The Italian Paradox
of "aggressive- in a hurry driving and leisurely lunches", - "ultra
modern stores next to centuries old architectural masterpieces", " the
incredible number of churches in Italy, many which were formerly pagan
sites", "is the location of the Vatican, yet has the lowest church
attendance in Europe",
The Italian Paradox
Philippine Daily Inquirer; By Queena N. Lee-Chua; Monday, May 30th, 2011
ITALY AND its people are a mass of contradictions.
Age-old monuments, churches and palaces in Rome and Venice, with their weathered facades, are now ultra-modern stores showcasing the latest Gucci, Prada and Valentino creations.
Taxi drivers zoom through narrow paths, with traffic lights "only a suggestion", said Sylvana, our Rome guide. "Just bravely cross the street, do not run, do not flinch", she told our group of more than 30.
Yet amid the bustle and the blaring
of horns, Italians swear by la dolce vita (the sweet life) with meals lasting
for hours followed by siesta.
Religion in Italy, and in the Vatican, is a paradox. Soaring cathedrals and basilicas mark almost every corner, with gorgeous frescoes and murals from long ago. But many buildings used to be the centers of pagan rites, such as the Pantheon (meaning "to all the gods").
Augustus Caesar?s general, Marcus Agrippa, commissioned the Pantheon as a temple to Roman deities. But six centuries after Christ, Pope Boniface IV transformed it into a church.
During the Renaissance, the Pantheon became a tomb to the painter Raphael and the composer Corelli and, in the 20th century, to King Umberto I and his wife Queen Margherita, after whom the Margherita pizza, with red tomatoes, green basil and white cheese, was named. Red, green and white are the colors of the Italian flag.
Today, the Pantheon is still a church, but tourists far outnumber Mass-goers. The same is true of Rome?s churches.
One Sunday morning, in different languages, the priest invited tourists in the Basilica of St. Mary of the Angels and the Martyrs (not to be confused with the Pantheon, which is the Church of St. Mary and the Martyrs) to hear Mass, but only a handful did. The rest were more interested in the tomb of Pope Pius IV, the statue of Galileo Galilei, and the medieval sundial used to calculate when Easter would be.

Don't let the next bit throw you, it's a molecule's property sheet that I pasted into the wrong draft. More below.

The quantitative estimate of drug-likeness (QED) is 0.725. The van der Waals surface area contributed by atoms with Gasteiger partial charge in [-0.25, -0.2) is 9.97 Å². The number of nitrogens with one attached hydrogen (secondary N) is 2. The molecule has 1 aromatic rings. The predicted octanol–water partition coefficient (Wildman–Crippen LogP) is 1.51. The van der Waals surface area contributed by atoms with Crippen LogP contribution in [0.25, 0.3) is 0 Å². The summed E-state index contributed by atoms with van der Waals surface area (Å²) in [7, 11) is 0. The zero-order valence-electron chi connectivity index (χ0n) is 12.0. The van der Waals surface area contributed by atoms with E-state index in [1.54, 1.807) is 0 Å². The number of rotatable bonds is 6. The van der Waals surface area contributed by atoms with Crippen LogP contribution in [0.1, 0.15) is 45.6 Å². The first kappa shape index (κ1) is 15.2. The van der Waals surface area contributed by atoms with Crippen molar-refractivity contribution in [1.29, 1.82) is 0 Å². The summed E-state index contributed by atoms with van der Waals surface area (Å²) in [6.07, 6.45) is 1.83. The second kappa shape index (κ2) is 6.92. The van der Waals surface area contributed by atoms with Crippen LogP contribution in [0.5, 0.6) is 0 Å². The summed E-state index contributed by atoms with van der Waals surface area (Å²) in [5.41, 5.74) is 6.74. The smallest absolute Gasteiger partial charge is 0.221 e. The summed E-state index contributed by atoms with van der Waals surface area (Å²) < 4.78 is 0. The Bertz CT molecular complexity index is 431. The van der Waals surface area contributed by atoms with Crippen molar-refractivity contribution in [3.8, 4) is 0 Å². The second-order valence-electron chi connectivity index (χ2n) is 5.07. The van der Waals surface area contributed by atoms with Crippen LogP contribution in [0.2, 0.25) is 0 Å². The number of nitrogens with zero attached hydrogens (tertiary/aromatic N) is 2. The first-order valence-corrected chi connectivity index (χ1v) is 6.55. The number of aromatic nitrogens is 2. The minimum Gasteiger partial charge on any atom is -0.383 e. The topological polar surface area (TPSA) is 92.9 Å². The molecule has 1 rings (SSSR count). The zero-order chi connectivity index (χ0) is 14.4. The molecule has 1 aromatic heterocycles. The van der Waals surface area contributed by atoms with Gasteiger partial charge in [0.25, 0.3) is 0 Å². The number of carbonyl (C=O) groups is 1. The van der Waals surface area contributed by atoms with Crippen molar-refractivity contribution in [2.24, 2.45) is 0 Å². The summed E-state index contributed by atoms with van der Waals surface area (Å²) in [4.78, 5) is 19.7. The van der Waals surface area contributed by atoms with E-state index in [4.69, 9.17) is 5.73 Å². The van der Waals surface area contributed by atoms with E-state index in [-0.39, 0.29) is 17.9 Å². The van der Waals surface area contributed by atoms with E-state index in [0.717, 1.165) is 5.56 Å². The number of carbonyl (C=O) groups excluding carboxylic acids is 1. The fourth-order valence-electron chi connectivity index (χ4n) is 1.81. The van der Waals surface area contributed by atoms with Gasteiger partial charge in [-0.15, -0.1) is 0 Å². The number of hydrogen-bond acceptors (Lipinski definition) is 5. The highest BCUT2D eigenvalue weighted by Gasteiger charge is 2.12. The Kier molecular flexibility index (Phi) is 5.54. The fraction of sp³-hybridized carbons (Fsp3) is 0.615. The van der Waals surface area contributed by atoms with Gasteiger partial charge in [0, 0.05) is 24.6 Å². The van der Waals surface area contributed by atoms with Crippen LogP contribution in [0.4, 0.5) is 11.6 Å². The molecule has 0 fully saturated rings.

On a Saturday afternoon in the Papal Basilica of St. Mary Major (the biggest of 27 churches dedicated to Mary in Rome), a few devotees sat in the pews as a priest, his back to the congregation, said Mass in Latin. But most people preferred to gaze at the painting of Mary, supposedly done by St. Luke the Evangelist, or peer into the sanctuary said to house the wooden relics of Christ?s manger.
Words cannot describe the magnificence of the ceiling by Michelangelo in the Sistine Chapel in the Vatican. We spent half an hour, heads tilted upward, looking intently at the panels, from the iconic Creation, where God extended the finger of life toward Adam, to the panel of the Sun and Moon, where the Lord, said Sylvana, "in his haste to create, whirls about, exposing his behind."
We could not believe it "the venerated ceiling of the place where cardinals choose the next pope, had a partially undressed God the Father!
Vatican museums are full of superb figures of Roman and Greek gods and goddesses, most of them in full frontal glory, sans fig leaf. The Borghese Gallery has some of the best statues, commissioned by Cardinal Borghese, like Bernini?s "Rape of Proserpina by Pluto" and ?Apollo and Daphne".
Catholics of yesteryears were definitely not prudes, and sex was not taboo.
Scott had his first look at porn in the ruins of Pompeii. On the walls of houses in the red-light district were crude images of people having sex, drawings of genitals as signposts to earthly pleasures. "At least this is classic porn", I rationalized, as Scott laughed out loud at some of the bolder pictures.